Dr. Marla Shapiro, MDCM’79, is a Canadian medical doctor, best known as a health journalist for CTV News Channel. Dr. Shapiro is the 2015 recipient of the Medicine Alumni Global Community Service Award, presented to an MDCM alumnus or alumna who has made outstanding contributions to the betterment of our local or global communities.
She is also one of the keynote speakers at this year’s Trottier Public Science Symposium (Oct. 23 – 24). In advance of her Oct. 23 lecture, “Work life balance…Mind over body,” Dr. Shapiro spoke to the McGill Reporter about the state of medical education in Canada, alternative medicine practitioners vs physicians, and her own battle with breast cancer.
“Laughter is the best medicine” is a popular quote. What is your take on it?
I am smiling as I answer this question. It is clear that each individual’s personality and outlook can determine health outcome. We have seen many studies that have demonstrated personal religious beliefs, optimistic outlooks and so on all have an interplay on outcome. It isn’t an all or nothing answer. Essentially, my personal belief is that we have to take time to consider if our actions are reactive or proactive. Taking the time to find the humour is so important in so many situations.
When I was diagnosed with breast cancer, one of my most difficult moments was when my then 9-year-old son came home to find me bald. I was wearing a baseball cap he had given me and as I opened the door as he came home after school, I told him I was now bald. Without looking at me, he said “don’t take off your cap, you’re scaring me.”
I remember being so overwhelmed with grief and anxiety that I retreated to my bedroom and cried for hours.
Around 11 that night my husband encouraged me to come to bed, my body still wracked with sobs. Most nights I slept with a little snug cap as I lost so much heat through my bald head. But that night I just crawled into bed enveloped by my fears and sadness. My husband reached over and gently touched me, and I waited for some words of solace. Quietly he said “Mar, put on your hat – the glare form the alarm clock off your head is keeping me up,” and I remember exploding into laughter. I had to laugh, I was done crying. And in that moment, it was great medicine, the ability to laugh and feel partly normal. So, along with my chemotherapy and countless surgeries, it was among my best medicine.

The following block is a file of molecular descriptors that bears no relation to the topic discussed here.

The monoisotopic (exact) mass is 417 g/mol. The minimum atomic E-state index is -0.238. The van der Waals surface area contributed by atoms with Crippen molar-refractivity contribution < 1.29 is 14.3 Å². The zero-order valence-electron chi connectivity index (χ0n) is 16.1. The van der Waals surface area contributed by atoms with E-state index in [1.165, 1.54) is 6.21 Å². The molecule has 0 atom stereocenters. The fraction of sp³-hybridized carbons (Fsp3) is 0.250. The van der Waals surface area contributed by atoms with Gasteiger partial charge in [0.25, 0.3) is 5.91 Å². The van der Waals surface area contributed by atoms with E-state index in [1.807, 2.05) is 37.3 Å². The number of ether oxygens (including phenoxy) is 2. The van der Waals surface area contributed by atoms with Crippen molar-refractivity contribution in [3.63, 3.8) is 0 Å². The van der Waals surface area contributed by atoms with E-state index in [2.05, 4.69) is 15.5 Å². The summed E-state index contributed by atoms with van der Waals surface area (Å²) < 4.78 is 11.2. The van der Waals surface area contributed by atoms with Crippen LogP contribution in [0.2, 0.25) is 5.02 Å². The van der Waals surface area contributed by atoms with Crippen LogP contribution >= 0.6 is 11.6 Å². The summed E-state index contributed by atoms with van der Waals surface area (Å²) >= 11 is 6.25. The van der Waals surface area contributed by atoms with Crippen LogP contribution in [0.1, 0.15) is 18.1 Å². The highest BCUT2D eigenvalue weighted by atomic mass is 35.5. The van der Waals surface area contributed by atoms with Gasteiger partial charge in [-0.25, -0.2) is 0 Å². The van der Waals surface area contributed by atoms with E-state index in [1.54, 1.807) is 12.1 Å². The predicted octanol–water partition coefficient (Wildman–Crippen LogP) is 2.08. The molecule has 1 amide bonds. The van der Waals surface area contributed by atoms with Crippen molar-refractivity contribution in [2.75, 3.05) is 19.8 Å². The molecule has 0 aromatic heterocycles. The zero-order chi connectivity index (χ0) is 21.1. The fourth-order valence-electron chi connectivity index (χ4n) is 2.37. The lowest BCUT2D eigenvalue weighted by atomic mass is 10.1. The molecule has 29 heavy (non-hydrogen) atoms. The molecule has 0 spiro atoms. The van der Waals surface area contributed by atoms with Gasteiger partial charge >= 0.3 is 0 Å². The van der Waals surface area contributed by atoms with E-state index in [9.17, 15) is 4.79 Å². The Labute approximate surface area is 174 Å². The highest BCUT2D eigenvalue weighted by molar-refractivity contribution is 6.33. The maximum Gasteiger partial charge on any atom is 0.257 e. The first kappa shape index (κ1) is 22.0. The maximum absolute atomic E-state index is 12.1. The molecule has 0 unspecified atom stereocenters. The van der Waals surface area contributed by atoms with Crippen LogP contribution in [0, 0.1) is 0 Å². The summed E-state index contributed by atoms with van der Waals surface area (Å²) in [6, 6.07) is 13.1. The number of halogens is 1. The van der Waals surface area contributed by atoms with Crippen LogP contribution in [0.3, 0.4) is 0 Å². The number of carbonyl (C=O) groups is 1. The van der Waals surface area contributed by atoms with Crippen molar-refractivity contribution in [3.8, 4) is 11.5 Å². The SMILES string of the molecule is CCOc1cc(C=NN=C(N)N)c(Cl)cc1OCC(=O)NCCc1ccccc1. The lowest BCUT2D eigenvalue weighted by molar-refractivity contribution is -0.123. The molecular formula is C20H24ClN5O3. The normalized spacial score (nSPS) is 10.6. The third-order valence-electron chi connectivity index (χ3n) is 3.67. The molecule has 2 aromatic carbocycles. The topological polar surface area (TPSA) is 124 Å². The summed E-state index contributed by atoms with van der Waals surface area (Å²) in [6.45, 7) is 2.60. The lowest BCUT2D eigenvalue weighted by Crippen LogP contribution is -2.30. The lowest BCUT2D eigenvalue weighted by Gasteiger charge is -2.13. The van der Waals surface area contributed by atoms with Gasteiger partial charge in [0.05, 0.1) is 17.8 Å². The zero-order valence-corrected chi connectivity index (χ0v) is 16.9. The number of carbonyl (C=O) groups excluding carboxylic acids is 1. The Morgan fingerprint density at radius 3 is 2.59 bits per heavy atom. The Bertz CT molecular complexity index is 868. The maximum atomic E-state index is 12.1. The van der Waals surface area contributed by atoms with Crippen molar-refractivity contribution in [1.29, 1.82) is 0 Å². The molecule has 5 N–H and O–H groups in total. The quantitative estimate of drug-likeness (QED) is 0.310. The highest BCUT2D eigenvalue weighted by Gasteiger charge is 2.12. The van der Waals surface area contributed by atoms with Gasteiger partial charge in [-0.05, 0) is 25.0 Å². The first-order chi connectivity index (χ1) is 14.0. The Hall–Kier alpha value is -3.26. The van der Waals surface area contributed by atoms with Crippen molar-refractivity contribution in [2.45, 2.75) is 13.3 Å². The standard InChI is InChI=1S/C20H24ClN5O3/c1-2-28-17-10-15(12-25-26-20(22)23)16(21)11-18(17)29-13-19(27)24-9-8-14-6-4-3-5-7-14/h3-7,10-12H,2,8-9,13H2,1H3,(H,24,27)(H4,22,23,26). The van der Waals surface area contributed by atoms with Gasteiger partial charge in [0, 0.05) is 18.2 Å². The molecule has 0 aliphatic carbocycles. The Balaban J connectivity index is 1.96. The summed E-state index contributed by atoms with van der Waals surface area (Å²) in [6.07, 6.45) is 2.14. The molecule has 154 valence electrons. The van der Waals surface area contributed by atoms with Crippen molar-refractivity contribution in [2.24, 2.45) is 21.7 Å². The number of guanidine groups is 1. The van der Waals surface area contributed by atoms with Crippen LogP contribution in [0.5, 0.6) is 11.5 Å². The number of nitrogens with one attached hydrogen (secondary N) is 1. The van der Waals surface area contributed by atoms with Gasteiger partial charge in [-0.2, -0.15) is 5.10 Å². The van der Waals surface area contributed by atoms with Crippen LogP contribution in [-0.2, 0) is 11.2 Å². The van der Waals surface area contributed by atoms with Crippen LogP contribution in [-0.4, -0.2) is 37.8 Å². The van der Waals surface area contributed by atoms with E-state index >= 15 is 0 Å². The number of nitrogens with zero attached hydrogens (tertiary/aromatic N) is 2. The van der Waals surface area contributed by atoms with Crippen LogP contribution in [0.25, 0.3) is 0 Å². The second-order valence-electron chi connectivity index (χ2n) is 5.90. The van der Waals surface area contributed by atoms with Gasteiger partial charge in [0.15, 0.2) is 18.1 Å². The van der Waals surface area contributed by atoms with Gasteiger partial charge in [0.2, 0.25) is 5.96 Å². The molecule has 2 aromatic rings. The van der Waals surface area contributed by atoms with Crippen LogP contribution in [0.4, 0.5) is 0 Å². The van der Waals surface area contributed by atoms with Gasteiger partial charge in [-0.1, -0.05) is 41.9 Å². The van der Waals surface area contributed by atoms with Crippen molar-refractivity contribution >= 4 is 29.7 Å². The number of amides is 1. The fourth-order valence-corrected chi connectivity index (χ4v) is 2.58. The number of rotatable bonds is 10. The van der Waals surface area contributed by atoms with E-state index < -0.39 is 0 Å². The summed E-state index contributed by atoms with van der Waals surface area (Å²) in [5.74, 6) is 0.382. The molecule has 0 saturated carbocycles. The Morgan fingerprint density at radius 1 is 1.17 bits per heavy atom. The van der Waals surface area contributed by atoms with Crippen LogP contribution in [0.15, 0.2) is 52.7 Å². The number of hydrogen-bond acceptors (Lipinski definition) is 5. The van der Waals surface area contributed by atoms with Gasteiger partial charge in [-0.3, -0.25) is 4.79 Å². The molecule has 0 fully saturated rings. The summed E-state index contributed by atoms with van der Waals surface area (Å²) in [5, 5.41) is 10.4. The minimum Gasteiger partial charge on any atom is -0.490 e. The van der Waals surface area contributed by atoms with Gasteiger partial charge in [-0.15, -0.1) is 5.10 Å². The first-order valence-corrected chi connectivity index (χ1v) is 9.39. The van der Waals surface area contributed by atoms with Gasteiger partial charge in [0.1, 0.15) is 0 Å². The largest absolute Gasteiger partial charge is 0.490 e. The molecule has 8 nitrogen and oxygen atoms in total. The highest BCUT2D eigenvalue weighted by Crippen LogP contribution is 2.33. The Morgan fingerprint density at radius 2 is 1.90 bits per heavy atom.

What difficulties have you encountered as a physician who is also a media personality?
It is clear that my public battle with breast cancer was a double-edged sword. On the one hand, I wanted my privacy from myself and my family but on the other hand, I knew if I did not take ownership of my messaging, someone else would and it might not be accurate. But having access to the public has given me the opportunity to educate people on so many important issues and to be educated, in turn, by the Canadian public.
The loss of our third child to SIDS was a loss I was not wanting to share when it happened. But a year or so later I was able to partner with the Canadian Pediatric Society, Health Canada and the Canadian Foundation for Sudden Infant Death to cross the country and educate on sleep position and all we have learned. I have learned as so many others have that I cannot always control my destiny but I can decide how to respond to what is in front of me.
Based on your experience, do you think there are any significant changes that should be made in the way that medical education is carried out today?
I think it is critical that our health care providers are not only the most knowledgeable practitioners but are well balanced themselves, empathetic and have a love for lifelong learning. Medicine is not just what you do – it is who you ultimately are.
Alternative practitioners such as naturopaths claim they treat the “whole person” while accusing physicians of treating the disease instead of the person. What is your opinion?
I don’t think I will take the time to even address that accusation. I think I was two when my mom taught me sticks and stones can break your bones but names will never harm me! I think we all have to learn to respect health care practitioners for what they can and cannot do. As an evidence-based physician I am treating the whole patient, including their social determinants of health and their overall wellbeing. I do not believe physicians focus on body parts but rather the entire person that houses those parts.
The 2017 Trottier Public Science Symposium, “Mind Matters: The Body-Mind Connection,” Oct. 23–24. Centre Mont Royal (1000 Sherbrooke Street West), corner Mansfield. Free admission; no reservations required; general seating. For additional information call 514-398-2852, email email@example.com or visit the Symposium website.